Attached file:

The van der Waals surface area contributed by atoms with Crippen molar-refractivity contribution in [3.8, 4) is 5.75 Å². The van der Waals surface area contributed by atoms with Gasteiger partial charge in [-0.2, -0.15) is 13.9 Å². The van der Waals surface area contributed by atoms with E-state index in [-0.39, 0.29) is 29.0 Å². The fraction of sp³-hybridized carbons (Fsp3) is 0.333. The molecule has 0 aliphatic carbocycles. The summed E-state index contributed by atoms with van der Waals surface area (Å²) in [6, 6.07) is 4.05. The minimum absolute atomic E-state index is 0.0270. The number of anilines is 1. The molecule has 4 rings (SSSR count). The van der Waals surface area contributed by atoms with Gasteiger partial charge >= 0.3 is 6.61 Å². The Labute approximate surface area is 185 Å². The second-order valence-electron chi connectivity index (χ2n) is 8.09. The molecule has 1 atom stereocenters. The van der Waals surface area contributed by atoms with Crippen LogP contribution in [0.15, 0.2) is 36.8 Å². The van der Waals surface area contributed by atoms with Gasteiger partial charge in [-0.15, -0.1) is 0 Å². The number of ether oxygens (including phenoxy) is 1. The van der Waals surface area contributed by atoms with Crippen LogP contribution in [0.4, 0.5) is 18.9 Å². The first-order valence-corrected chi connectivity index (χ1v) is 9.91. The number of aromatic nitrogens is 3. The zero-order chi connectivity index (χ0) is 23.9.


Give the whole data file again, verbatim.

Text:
The van der Waals surface area contributed by atoms with Crippen molar-refractivity contribution in [3.8, 4) is 5.75 Å². The van der Waals surface area contributed by atoms with Gasteiger partial charge in [-0.2, -0.15) is 13.9 Å². The van der Waals surface area contributed by atoms with E-state index in [-0.39, 0.29) is 29.0 Å². The fraction of sp³-hybridized carbons (Fsp3) is 0.333. The molecule has 0 aliphatic carbocycles. The summed E-state index contributed by atoms with van der Waals surface area (Å²) in [6, 6.07) is 4.05. The minimum absolute atomic E-state index is 0.0270. The number of anilines is 1. The molecule has 4 rings (SSSR count). The van der Waals surface area contributed by atoms with Gasteiger partial charge >= 0.3 is 6.61 Å². The Labute approximate surface area is 185 Å². The second-order valence-electron chi connectivity index (χ2n) is 8.09. The molecule has 1 atom stereocenters. The van der Waals surface area contributed by atoms with Crippen LogP contribution in [0.15, 0.2) is 36.8 Å². The van der Waals surface area contributed by atoms with Gasteiger partial charge in [-0.15, -0.1) is 0 Å². The number of ether oxygens (including phenoxy) is 1. The van der Waals surface area contributed by atoms with Crippen LogP contribution in [0.4, 0.5) is 18.9 Å². The first-order valence-corrected chi connectivity index (χ1v) is 9.91. The number of aromatic nitrogens is 3. The zero-order chi connectivity index (χ0) is 23.9.